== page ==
Can't go see it. This isn't funny.
I laughed many years ago when a student at SMU where I was an adjunct teacher said to me, "Everything I know about Vietnam, I know from Sylvester Stallone." The reference, which I did not think was ironic, was to the then recent 1985 film, Rambo: First Blood Part II.
But for the next four years of Reagan and then again through Bush II, I wondered if a majority of Americans got their basic theory of the Vietnam War from that movie. Somewhere along in there, an old friend in another part of the country said something to me that made me realize his impression of Dallas, where I have lived most of my adult life, came almost entirely from from Oliver Stone's JFK .
There has always been a chicken-and-egg conundrum for me about Hollywood and the fomentation of ignorance -- does Hollywood make us dumb or merely reflect how dumb we are already? It's especially true for some reason where race is concerned, as we have discussed here once already this week. The movie business surely is populated by lots of really smart and creative people, but it also seems to be home to an especially irritating subset of ethnocentric white people who think they are liberals.
Hence, you get really stupid movies like Mississippi Burning, released in 1988, in which the heroes of the civil rights movement were white FBI agents, or the 2011 film, The Help, in which the best way to portray the lives of black female domestics in the segregated South was through the experiences of a privileged white girl.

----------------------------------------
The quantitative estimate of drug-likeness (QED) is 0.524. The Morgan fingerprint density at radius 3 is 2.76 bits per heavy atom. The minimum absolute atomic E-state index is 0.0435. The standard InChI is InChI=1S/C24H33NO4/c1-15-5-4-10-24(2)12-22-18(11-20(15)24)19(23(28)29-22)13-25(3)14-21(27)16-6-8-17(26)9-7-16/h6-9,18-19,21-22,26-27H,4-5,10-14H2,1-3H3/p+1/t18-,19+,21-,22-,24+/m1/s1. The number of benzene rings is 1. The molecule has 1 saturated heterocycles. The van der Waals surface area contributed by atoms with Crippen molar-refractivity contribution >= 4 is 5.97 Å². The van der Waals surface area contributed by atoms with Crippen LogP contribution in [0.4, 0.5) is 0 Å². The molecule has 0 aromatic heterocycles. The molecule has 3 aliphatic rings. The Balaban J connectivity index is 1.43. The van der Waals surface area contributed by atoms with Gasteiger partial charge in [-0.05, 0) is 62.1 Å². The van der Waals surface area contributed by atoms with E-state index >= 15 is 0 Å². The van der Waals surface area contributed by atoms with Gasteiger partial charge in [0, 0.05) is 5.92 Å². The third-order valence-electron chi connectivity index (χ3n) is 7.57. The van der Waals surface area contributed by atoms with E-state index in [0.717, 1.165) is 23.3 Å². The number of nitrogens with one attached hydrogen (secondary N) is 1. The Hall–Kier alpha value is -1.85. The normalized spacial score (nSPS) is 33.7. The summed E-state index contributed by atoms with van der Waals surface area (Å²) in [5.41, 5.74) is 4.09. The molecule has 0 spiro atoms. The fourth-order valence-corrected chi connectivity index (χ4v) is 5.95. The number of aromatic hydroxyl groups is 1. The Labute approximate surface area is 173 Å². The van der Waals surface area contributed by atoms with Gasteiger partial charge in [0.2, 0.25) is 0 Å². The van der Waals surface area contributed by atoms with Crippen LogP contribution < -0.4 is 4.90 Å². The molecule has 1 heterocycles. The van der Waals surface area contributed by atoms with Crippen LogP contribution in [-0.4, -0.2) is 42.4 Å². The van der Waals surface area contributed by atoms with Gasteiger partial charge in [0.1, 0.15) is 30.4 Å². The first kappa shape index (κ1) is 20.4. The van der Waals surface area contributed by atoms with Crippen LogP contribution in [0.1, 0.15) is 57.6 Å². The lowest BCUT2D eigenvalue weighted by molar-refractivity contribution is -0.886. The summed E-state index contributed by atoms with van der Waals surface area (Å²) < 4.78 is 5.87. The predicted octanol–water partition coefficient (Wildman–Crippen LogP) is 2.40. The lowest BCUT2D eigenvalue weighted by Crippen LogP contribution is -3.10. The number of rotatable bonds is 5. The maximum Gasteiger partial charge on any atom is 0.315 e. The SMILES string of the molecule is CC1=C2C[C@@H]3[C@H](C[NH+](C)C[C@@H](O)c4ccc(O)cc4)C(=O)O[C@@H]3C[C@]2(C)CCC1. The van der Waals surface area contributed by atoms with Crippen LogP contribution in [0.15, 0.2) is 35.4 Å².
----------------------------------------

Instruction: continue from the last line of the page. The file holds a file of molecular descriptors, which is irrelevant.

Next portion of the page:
I don't mind the ones that passively reflect our dumbness so much. Hey, they're in the business of selling tickets. But I do harbor a deep personal objection to movies that deliberatley distort history in order to promote a wrong-headed meme. So I guess I have finally made up my mind not to pay for a ticket to Selma, the new movie about the Southern Christian Leadership march from Selma to Montgomery in 1965.
And by the way, this puts me in the extremely uncomfortable personal position of sticking up for LBJ, whom I will never forgive for the atrocity of Vietnam. (Nor do I forgive Nixon, Kennedy or Eisenhower). But I have been persuaded, neverthless, not to attend this film by the writing of Mark Updegrove, presidential historian and director of the LBJ Library and Museum in Austin, and by an interview in The Washington Post with former Atlanta Mayor and UN Ambassador Andrew Young , both dealing with a key scene in the movie.
In that scene, MLK pushes LBJ to get a voting rights bill through Congress. LBJ arrogantly loses patience and refuses. Then LBJ unleashes J. Edgar Hoover on King.
Young, who was present for the conversation depicted in the film, told Karen Tumulty of the Post that the two leaders disagreed about the political timing of a voting rights initiative in the Congress, but Young said here was no arrogance or anger. Young said King walked out of the White House saying it was his job and the movement's job to give LBJ the political ammunition he needed to get a voting rights bill passed.
Updegrove offers a tape recording available on-line in which LBJ counsels King to expose examples of voter discrimination as a way of persuading the consciences of white voters:
"I think you can contribute a great deal by getting your leaders, and you yourself, [exposing] very simple examples of [voting] discrimination ... and pretty soon, the fellow that didn't do anything but drive a tractor will say, 'That's not right, that's not fair.' Then, that'll help us in what we're going to shove through [Congress] in the end."